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Earlier this month, a state appellate court issued a written opinion in a car accident case, holding that a plaintiff’s failure to file her claim within the three-year period outlined in the policy contract was excusable because the insurance contract was internally contradictory. In the case, State Farm Mutual Auto Insurance v. Jakubwicz, the court held that any inconsistency in an insurance contract should be construed in favor of the insured, and State Farm should have allowed the plaintiff’s claim.

Signing a ContractThe Facts of the Case

Jakubwicz and her two sons were in an accident involving another motorist. Jakubwicz filed a timely lawsuit against the other motorist, who was responsible for the accident. A little over three years after the accident, Jakubwicz realized that the other party’s insurance coverage was insufficient to cover the cost of her family’s damages, so she filed a claim under the underinsured motorist provision of her own policy with State Farm.

State Farm denied the claim, pointing to language in the insurance contract that requires all claims to be filed within three years of an accident. However, in response, Jakubwicz pointed to another clause in the policy indicating that State Farm will only pay out on an underinsured motorist claim when the underinsured motorist’s own insurance is exhausted.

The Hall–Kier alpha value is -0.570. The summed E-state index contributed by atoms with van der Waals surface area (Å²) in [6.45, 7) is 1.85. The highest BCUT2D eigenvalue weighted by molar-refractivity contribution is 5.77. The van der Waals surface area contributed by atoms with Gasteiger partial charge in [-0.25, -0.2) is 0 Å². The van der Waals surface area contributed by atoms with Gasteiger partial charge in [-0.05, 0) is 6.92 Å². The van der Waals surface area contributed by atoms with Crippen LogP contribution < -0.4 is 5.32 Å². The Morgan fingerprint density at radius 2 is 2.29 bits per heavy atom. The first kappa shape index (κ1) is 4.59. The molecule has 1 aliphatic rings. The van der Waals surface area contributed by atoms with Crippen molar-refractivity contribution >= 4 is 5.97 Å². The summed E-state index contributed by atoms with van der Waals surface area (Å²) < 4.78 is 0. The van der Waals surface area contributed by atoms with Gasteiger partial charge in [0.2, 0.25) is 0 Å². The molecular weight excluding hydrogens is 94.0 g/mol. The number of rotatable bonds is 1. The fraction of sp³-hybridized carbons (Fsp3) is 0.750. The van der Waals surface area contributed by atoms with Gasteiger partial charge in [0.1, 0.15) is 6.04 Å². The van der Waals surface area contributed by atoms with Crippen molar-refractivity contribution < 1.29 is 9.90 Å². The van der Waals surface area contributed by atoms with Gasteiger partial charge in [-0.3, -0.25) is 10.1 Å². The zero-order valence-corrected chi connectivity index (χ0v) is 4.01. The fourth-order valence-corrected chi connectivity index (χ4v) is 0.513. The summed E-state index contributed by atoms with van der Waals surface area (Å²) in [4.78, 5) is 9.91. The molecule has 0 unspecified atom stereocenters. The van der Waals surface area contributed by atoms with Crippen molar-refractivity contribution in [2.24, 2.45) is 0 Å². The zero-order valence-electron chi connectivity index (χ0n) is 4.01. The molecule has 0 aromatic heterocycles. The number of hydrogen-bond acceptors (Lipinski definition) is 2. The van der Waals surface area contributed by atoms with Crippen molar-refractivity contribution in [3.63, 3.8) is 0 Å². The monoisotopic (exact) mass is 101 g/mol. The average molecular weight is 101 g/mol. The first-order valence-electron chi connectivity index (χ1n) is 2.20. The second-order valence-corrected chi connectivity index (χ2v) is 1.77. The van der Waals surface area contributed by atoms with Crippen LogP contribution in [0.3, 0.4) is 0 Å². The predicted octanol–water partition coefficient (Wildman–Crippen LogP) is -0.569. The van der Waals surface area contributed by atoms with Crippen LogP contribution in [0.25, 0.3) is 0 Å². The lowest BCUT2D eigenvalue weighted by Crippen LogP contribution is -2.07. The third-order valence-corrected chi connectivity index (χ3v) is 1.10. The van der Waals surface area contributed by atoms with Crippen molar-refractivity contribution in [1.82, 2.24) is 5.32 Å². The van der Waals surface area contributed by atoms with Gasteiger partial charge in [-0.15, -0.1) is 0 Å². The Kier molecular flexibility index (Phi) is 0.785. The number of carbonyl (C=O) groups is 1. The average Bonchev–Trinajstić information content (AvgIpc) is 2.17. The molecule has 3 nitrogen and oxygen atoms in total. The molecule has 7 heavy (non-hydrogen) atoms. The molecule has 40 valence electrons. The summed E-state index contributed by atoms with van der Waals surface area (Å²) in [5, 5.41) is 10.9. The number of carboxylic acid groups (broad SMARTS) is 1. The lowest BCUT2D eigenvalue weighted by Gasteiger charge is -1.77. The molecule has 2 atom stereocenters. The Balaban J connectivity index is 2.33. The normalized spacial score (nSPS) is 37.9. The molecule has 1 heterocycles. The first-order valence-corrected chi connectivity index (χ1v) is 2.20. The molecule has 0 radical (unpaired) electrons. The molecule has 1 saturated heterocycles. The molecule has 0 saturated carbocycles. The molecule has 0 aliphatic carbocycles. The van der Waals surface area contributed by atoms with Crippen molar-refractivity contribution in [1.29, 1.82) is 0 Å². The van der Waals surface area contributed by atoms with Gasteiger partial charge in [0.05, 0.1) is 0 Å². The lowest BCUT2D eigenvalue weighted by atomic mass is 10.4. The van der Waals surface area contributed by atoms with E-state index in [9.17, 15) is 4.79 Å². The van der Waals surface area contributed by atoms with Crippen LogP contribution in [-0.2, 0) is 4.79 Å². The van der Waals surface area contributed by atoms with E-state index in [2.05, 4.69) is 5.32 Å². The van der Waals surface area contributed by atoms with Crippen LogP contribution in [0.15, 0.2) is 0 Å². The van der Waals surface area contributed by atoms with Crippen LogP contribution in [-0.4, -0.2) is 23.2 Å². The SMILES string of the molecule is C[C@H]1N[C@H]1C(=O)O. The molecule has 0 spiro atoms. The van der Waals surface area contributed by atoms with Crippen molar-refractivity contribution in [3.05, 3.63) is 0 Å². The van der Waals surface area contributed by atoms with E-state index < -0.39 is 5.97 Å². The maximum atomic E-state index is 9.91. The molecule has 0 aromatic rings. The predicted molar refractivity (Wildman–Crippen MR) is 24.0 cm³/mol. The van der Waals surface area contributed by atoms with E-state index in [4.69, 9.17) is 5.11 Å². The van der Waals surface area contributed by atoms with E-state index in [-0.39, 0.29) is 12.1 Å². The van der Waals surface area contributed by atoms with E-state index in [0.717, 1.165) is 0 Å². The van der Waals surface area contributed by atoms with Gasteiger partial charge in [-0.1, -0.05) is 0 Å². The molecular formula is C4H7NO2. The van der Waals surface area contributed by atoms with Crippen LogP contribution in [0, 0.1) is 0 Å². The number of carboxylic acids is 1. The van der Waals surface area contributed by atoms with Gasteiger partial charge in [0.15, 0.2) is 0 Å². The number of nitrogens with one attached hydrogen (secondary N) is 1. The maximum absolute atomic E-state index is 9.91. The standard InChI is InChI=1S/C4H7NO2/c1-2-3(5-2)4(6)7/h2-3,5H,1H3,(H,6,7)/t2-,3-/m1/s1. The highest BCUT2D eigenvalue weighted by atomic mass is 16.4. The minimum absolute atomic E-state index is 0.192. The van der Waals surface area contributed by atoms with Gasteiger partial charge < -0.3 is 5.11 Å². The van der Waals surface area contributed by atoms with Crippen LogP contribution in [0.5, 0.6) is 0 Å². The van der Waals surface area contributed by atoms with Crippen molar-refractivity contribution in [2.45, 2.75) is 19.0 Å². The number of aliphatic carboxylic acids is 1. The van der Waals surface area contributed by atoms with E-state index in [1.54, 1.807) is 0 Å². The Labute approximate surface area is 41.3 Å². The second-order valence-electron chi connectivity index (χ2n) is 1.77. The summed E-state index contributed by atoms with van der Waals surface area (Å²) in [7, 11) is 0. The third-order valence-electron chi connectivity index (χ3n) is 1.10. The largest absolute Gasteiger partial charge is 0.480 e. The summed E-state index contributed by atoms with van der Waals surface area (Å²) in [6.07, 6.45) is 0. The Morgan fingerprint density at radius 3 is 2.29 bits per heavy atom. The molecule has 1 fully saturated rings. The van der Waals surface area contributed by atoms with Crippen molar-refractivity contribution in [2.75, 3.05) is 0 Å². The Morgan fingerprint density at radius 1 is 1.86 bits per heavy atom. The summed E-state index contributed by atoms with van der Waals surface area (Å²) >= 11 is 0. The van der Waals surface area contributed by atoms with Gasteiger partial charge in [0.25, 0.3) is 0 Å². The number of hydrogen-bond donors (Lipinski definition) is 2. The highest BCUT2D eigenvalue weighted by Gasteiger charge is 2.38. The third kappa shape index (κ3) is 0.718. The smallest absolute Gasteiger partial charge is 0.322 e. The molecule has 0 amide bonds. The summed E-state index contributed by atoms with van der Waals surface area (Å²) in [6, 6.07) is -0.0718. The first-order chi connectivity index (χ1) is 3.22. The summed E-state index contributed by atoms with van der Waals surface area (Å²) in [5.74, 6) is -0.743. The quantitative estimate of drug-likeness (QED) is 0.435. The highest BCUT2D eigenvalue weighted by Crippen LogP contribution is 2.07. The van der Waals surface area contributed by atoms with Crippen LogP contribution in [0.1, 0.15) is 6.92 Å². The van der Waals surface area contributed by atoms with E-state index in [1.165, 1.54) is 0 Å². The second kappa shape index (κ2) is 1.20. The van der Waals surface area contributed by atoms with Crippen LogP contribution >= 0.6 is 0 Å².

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Earlier this month, a Michigan appellate court issued a written opinion in a case involving a woman who was struck by a vehicle that was insured by State Farm in which the alleged damages were just $25,000, but the actual damages were far greater. In the case, Hodge v. State Farm Mutual Automobile Insurance Company, the court determined that the plaintiff proved damages far greater than the $25,000 jurisdictional limit of the court where the case was filed.

Broken Taillight

The Facts of the Case

The plaintiff was struck by a car that was insured by State Farm. The plaintiff filed a lawsuit against State Farm, seeking compensation for her injuries. She filed the lawsuit in District Court, which has a jurisdictional limit of just $25,000. This means that the court cannot hear cases that seek damages in excess of $25,000.

In her pleadings, the plaintiff sought damages of just $25,000. However, she presented evidence indicating that the actual damages incurred were closer to $150,000. State Farm asked the court to prevent the plaintiff from introducing any evidence that would show her damages were greater than $25,000, since that is all that she would be able to recover in the court in which she filed the case.

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Taxi-cabs may be a thing of the past. Companies such as Uber and Lyft offer people seeking a ride the ease of opening an app on their phone and securing a ride with a few clicks on their phone. The people providing these rides are often regular drivers who are looking to make some extra cash on their time off. They rarely have commercial driver’s licenses, and they are not required to get any special training before they can accept customers.